Young Journalists Go To Washington
On Oct. 12, 15 local journalists got the interview of a lifetime. The young journalists, staff members of the Teen-Zine magazine, conducted an hour-long question-and-answer session with the chief justice of the United States.
The young reporters, who traveled to Washington, D.C., with chaperones for the interview, were treated to a private tour of the Supreme Court building, a courtroom lecture on the history of the Supreme Court and then the private interview with Chief Justice John Roberts of the United States Supreme Court.
The Teen-Zine reporters included Mariah Aldridge, Deizune Hunter, Kiki Leeper, Kendra Littleton, Keona Miles, Rebeka Miles, Reina Miles, Arianna Miller, Davon Miller, Maurice Miller, Lagara Prayear, Junessa Robinson, Courtney Smelley, Ieasha Walker and Dominique Winston.
Teen-Zine is a publication by teens for teens produced by middle and high school students who attend Laughlin Memorial Chapel in Wheeling.
It is sponsored by The Intelligencer and Wheeling News-Register and Ohio Valley Parent magazine. Teen-Zine is published twice a year and distributed inside the Wheeling newspapers.
The mission of Teen-Zine is to inspire students to improve their literacy skills, while building confidence and self-esteem and expanding their life experiences.
This latest opportunity was arranged by writing to the chief justice and requesting an interview. The trip fulfilled the Teen-Zine project’s mission on many levels.
Research and lessons on the Supreme Court enabled the students to learn more about our nation’s highest court and to compile interesting questions to ask the chief justice.
Traveling to our nation’s capital, navigating the subway system, visiting the national monuments, exploring a new city, staying in a hotel and meeting the chief justice of the United States were broadening experiences that stretched these students to tackle new things.
Traveling to Washington, D.C.
Experiences such as these, which develop leadership skills and build confidence by expanding their life experiences, are significant factors in closing the achievement gap between at-risk minority youth and their non-minority peers.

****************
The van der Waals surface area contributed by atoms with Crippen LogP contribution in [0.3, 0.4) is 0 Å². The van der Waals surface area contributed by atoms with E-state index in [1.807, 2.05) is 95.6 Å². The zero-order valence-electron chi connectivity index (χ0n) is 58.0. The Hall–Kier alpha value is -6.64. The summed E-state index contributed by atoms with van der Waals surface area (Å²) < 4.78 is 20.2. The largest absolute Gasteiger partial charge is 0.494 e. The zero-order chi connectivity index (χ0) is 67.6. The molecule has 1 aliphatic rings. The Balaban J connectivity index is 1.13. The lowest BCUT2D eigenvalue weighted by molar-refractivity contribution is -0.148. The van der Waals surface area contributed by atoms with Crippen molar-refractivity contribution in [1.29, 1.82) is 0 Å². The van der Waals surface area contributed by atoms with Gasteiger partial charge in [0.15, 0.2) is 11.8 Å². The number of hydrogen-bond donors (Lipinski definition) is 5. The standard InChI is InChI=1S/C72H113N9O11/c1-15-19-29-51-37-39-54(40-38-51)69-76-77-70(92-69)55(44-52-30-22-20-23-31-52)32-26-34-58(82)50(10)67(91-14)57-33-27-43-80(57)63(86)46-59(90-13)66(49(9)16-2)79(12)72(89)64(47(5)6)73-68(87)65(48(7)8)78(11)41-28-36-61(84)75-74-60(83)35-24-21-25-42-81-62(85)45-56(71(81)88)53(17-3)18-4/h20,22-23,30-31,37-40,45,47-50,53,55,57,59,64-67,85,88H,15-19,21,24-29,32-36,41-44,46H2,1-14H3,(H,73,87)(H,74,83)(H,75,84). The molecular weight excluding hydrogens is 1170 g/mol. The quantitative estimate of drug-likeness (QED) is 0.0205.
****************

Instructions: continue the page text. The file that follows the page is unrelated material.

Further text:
“Because of this experience, these kids’ lives will be changed forever. They will be empowered to try new things and face new challenges,” said the Rev. James Ellison, director of Laughlin Memorial Chapel.
While in Washington, D.C., for the interview, the students also visited many national monuments, including the new World War II Memorial, the Lincoln Memorial, the Jefferson Memorial, the Washington Monument, the Vietnam Veterans Memorial and some of the museums of the Smithsonian Institution.
The students would like to return to D.C. to visit the Frederick Douglass home and to continue learning about and exploring our nation’s capital. Perhaps more remarkable interviews will be in their future.
Meeting the Chief Justice
The chief justice of the United States is the head of the judicial branch of the federal government and presides over the Supreme Court of the United States, the only court specifically established by the Constitution.
There have only been 17 chief justices in the United States, a relatively small number given 217 years of history. Not many individuals have the opportunity to even shake hands with the chief justice, let alone to get to spend an hour talking with him. The Teen-Zine staffers are unique in that regard.
Before taking questions from the young journalists, Roberts spoke to the group for several minutes pointing out interesting facts about the courtroom itself, such as the meanings of the bas reliefs decorating the courtroom, where journalists typically sit during oral arguments and where the public sits during oral arguments, as opposed to the area for attorneys.
Interestingly, the public area and the section for attorneys are separated by a railing, or bar. He explained that the origin of the term “passing the bar” was in reference to attorneys being able to pass through this bar, or railing, to sit in this special section of the court room.
Roberts’ most relevant message to the students was that through hard work and perseverance, even ordinary people can do extraordinary things. The chief justice shared stories about his youth and the challenges of lacking the experiences of his peers upon entering college.
“It was very interesting to see that the chief justice started as a regular person and became so powerful in the courts,” said Reina Miles, an 11th-grader at Wheeling Park High School.
The students’ interview questions were wide ranging and probing.
Without giving away the details of the interview, this observer’s favorite question was a clever one involving Abraham Lincoln.
The full interview will be published in the upcoming issue of Teen-Zine.